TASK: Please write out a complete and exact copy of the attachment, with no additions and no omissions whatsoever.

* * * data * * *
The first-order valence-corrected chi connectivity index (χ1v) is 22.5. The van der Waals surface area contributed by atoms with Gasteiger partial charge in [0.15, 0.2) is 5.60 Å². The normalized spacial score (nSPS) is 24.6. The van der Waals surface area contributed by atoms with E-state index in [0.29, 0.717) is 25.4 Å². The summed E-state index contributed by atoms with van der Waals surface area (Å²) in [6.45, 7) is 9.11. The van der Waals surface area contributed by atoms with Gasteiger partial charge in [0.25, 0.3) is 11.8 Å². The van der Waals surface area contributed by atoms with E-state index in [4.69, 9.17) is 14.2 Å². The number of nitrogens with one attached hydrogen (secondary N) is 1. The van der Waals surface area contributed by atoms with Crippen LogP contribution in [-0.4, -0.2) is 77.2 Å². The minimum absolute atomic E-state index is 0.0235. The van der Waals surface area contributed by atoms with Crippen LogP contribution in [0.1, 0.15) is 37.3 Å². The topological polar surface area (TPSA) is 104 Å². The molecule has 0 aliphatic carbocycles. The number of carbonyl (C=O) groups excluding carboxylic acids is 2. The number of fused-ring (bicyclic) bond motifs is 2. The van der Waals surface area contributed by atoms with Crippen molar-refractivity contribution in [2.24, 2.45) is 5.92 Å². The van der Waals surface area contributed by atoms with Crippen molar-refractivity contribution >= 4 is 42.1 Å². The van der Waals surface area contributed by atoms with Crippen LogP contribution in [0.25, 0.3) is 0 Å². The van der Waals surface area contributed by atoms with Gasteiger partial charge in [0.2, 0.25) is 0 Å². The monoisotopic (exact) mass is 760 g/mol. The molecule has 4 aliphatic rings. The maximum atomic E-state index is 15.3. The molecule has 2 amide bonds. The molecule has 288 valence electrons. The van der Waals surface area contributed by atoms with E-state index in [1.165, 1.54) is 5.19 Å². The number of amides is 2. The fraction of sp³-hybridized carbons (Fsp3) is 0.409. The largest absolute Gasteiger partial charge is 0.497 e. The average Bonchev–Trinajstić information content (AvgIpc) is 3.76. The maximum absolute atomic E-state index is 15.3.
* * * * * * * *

The first-order valence-corrected chi connectivity index (χ1v) is 22.5. The van der Waals surface area contributed by atoms with Gasteiger partial charge in [0.15, 0.2) is 5.60 Å². The normalized spacial score (nSPS) is 24.6. The van der Waals surface area contributed by atoms with E-state index in [0.29, 0.717) is 25.4 Å². The summed E-state index contributed by atoms with van der Waals surface area (Å²) in [6.45, 7) is 9.11. The van der Waals surface area contributed by atoms with Gasteiger partial charge in [0.25, 0.3) is 11.8 Å². The van der Waals surface area contributed by atoms with E-state index in [4.69, 9.17) is 14.2 Å². The number of nitrogens with one attached hydrogen (secondary N) is 1. The van der Waals surface area contributed by atoms with Crippen LogP contribution in [-0.4, -0.2) is 77.2 Å². The minimum absolute atomic E-state index is 0.0235. The van der Waals surface area contributed by atoms with Crippen LogP contribution in [0.1, 0.15) is 37.3 Å². The topological polar surface area (TPSA) is 104 Å². The molecule has 0 aliphatic carbocycles. The number of carbonyl (C=O) groups excluding carboxylic acids is 2. The number of fused-ring (bicyclic) bond motifs is 2. The van der Waals surface area contributed by atoms with Crippen molar-refractivity contribution in [2.24, 2.45) is 5.92 Å². The van der Waals surface area contributed by atoms with Crippen molar-refractivity contribution >= 4 is 42.1 Å². The van der Waals surface area contributed by atoms with Crippen LogP contribution in [0.25, 0.3) is 0 Å². The van der Waals surface area contributed by atoms with Gasteiger partial charge in [0.2, 0.25) is 0 Å². The monoisotopic (exact) mass is 760 g/mol. The molecule has 4 aliphatic rings. The maximum atomic E-state index is 15.3. The molecule has 2 amide bonds. The molecule has 288 valence electrons. The van der Waals surface area contributed by atoms with E-state index in [1.165, 1.54) is 5.19 Å². The number of amides is 2. The fraction of sp³-hybridized carbons (Fsp3) is 0.409. The largest absolute Gasteiger partial charge is 0.497 e. The average Bonchev–Trinajstić information content (AvgIpc) is 3.76. The maximum absolute atomic E-state index is 15.3.